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Folk Artist Shares African American History With New Generation

Karen Collins reveals the inspiration for her miniature museum

Karen Collins

Sam Comen

Growing up, I was mesmerized by my friend's dollhouse. My parents couldn't afford to buy me one, but when I turned 40, I bought one for myself and decorated it. I didn't think of myself as an artist, but I started creating dioramas.

...I decided I wanted to influence Black children, to tell them how strong their people are and that we can overcome anything.

— Karen Collins

At first they were about daily life. Then in 1992, I had a shock. My son made a bad decision and was sent to prison for a long term; I became depressed. I was working on dioramas to keep my mind off my troubles, and I decided I wanted to influence Black children, to tell them how strong their people are and that we can overcome anything. That's how my miniature museum of African American history started. The idea took off, and soon I was invited to exhibit here in Compton and around Los Angeles.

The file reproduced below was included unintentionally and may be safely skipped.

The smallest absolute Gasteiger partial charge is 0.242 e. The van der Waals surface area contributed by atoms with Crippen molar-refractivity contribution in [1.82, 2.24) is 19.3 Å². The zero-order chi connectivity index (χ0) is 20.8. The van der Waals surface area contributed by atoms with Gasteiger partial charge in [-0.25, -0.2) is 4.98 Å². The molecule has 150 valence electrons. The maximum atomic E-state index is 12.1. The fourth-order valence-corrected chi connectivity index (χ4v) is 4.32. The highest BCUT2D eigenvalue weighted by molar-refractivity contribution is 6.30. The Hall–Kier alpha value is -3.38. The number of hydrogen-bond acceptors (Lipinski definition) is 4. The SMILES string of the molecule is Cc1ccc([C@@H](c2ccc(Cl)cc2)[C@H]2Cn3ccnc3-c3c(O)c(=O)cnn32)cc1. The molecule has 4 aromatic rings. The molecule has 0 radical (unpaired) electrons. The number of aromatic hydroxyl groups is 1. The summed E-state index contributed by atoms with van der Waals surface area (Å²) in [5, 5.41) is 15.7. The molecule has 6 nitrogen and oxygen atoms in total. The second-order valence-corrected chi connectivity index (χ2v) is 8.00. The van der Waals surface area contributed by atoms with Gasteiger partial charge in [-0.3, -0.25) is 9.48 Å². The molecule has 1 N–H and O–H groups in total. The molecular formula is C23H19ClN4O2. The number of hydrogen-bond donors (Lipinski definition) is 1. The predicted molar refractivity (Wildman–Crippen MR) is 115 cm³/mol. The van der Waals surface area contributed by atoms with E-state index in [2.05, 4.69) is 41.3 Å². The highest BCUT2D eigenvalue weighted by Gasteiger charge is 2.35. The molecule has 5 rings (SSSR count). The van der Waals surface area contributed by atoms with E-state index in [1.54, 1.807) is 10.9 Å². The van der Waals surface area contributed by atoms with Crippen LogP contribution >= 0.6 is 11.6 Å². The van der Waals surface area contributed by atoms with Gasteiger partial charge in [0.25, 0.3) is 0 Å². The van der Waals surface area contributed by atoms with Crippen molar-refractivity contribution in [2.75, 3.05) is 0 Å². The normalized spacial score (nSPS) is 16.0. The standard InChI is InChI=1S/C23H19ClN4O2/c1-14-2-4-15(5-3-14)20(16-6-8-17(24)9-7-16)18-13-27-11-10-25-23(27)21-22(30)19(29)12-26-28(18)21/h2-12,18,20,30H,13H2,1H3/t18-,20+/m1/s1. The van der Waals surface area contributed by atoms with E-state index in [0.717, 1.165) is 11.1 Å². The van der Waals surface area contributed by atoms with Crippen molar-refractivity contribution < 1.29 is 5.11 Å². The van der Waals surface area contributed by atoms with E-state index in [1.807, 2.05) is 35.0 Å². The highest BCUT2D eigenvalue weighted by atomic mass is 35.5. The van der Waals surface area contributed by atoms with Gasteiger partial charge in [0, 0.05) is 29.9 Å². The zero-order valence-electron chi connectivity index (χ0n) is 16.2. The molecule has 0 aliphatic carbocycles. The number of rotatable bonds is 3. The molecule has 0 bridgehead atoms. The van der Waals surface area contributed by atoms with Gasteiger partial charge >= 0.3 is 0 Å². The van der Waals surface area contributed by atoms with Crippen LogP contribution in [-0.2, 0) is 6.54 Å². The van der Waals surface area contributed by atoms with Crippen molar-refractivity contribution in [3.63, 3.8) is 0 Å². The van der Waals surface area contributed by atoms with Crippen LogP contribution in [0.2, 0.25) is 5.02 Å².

Ours is a never-ending story, and I've only scratched the surface by creating vignettes of Harriet Tubman leading groups of people to freedom, Malcolm X's chronology of change, Martin Luther King Jr. preaching in Ebenezer Baptist Church, Supreme Court Justice Thurgood Marshall, President Barack Obama and the Black Lives Matter movement. I conduct a lot of research to ensure the accuracy of each shadow box.


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Folk artists, like me, are often misunderstood by the general art community. We are self-taught and tell stories about the culture of our people — whatever your race — through our work. Anybody can be a folk artist, and I hope to teach children, if they're inclined, to learn this craft and tell their own stories.  — As told to Jennifer E. Mabry

Retired teacher Karen Collins, 70, is the creator of the African American Miniature Museum.

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